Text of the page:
April 30, 2015

Canada pledges more support for human rights efforts in Ukraine

Brian LilleyArchive

Canada reiterated its support on Thursday for helping build a strong, independent and democratic Ukraine.

Foreign Affairs Minister Rob Nicholson announced that the Canadian government will fund projects to strengthen human rights.

“I am pleased today that Canada will be funding a series of projects to strengthen human rights, improve Ukraine’s business environment and give support to civil society. These Canadian bilateral investments are advancing democratic and economic reform. Only with sound and democratic governance will Ukraine prevail,” Nicholson said.

Nicholson made the announcement standing in the Foyer of the House of Commons in Ottawa next to Ukraine’s visiting Foreign Minister Pavlo Klimkin.

In total the new funding represents $14 million on top of $400 million in aid provided over several years.

The new money includes $8 million to battle human trafficking, $3 million for polio immunization and $1.6 million for legal assistance to protect human rights.

Already this week the federal government announced support for democratic reform of municipal government in Ukraine and the shipment of night vision goggles to support the Ukrainian military.

Klimkin thanked Nicholson for Canada support and spoke of the possibility of a free trade deal between Canada and Ukraine.

“Later this day I will meet a number of other ministers and real friends of Ukraine, including Trade Minister Ed Fast, talking about the possibility to have a speedy negotiation process fully focussed on ambitious and effective free trade agreement which should inject another momentum in our bilateral trade and investment relations,” Klimkin said.

Klimkin acknowledged the need for ongoing efforts to fight corruption in his country but said great strides have been made.

He also reiterated the desire for Ukraine to remain and independent and democratic state free of Russian interference.


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commented 2015-05-01 00:32:03 -0400
At least Klimkin acknowledges the corruption. From all accounts, it rivals what we see in Mexico. It is no joke, with ethnic Russians claiming disappearances and murders of civilians based solely on ethnicity. That needs clearing up. Hopefully Canada can help.
commented 2015-04-30 22:38:41 -0400
Ukraine is such a corrupt state : oligarchs ruling, banning opposition parties, bombing its own citizens, rewriting history to glorify Bandera and his band, jailing journalists, closing TV channels, killing politicians and journalists (and a historian), not paying pension to old people, wanting to ban the Russian revolution (just after maidan), etc, etc.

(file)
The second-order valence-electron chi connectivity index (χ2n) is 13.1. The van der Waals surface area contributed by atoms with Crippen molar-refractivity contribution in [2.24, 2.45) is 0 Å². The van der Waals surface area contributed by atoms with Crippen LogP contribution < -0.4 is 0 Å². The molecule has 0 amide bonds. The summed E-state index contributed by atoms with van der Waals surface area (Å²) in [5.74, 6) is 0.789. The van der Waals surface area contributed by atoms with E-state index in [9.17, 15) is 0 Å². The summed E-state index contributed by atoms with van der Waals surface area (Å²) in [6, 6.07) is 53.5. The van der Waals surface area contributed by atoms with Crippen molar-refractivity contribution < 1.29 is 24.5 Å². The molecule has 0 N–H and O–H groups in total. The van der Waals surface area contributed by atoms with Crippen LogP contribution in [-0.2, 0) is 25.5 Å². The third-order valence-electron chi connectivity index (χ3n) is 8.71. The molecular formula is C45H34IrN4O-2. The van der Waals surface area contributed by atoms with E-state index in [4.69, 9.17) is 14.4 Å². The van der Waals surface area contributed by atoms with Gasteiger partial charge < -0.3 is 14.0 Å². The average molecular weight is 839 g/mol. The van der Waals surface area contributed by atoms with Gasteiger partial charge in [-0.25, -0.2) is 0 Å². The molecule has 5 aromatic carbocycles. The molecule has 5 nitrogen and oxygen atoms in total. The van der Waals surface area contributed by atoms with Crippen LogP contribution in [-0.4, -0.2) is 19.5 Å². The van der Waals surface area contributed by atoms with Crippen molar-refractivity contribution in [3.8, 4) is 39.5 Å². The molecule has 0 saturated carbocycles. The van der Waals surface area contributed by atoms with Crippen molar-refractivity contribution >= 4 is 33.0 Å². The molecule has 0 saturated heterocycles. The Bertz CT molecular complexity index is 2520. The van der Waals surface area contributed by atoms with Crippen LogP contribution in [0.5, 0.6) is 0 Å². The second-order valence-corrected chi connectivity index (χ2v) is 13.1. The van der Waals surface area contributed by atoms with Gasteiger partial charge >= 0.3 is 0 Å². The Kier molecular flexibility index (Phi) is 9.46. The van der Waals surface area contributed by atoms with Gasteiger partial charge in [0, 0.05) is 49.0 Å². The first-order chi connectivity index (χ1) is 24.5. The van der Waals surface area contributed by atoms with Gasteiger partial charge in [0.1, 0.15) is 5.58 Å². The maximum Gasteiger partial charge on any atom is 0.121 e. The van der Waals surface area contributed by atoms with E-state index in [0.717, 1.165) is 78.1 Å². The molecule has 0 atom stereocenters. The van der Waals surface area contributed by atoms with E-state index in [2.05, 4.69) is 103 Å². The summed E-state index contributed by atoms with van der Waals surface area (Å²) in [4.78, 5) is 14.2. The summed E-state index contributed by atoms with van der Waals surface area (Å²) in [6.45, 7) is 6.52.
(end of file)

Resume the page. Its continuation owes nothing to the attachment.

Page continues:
Harper is only supported the oligarchs and ultranationalist in Kiev to please the Prairies Ukrainian vote (thos that came from Western Ukraine) and as a good ally of the US trying to create an abcess next to Russia, its geopolitical adversary.
commented 2015-04-30 22:25:00 -0400
Jaroslav Ovtsyn – “Ukraine has made no effort whatsoever to build a good neighbourly relationship with Russia”

When standing beside a bully several times your size and strength, either you take the submissive method of bowing down or have some pride and meet the bully on equal terms. even if those terms are mismatched. Ukraine chose the later and I commend them for the stance. It is as much Russia’s responsibility to meet Ukraine in a neighbourly relationship as it is Ukraine’s.

And as for corruption, Ukraine is a holy saint in comparison the Russia.

’Had Ukraine stated unequivocally that they are seeking an economic integration with Europe, but are not seeking to join NATO, the Crimean Peninsula would still be theirs. "

Yea, okay. Whatever you say. Russia wanted the Crimean Peninsula and took it. Period.

It actually sounds like your are a fan of Putin.
commented 2015-04-30 18:50:59 -0400
I am no admirer of Putin, but Ukraine’s leadership shares a full 50% of the blame for the current crisis. Ukraine is a corrupt country, governed by a succession of populist governments.

While Canada stands for cooperation and mutual compromise, Ukraine has made no effort whatsoever to build a good neighbourly relationship with Russia. Had Ukraine stated unequivocally that they are seeking an economic integration with Europe, but are not seeking to join NATO, the Crimean Peninsula would still be theirs. Just take Finland as an example. Finland took a neutral position during the cold war and … prospered! But the Ukrainians, on the other hand, chose a confrontation – and lost.

I say: live by the sword, die by the sword.
commented 2015-04-30 16:13:48 -0400
Klimkin should be handed a list of priority economic reforms to be met by the Ukraine government within one year or no more money from Canada FOR ANYTHING. They have been given plenty of advice and plenty of time ever since independence and the results have been a dismal lack of needed reforms. Only prosperous nations have the strength and will to face down the Russians and make it stick.
They had better get fracking NOW!
commented 2015-04-30 14:41:44 -0400
Can we send all our Human Rights Commissions to Ukraine, please?
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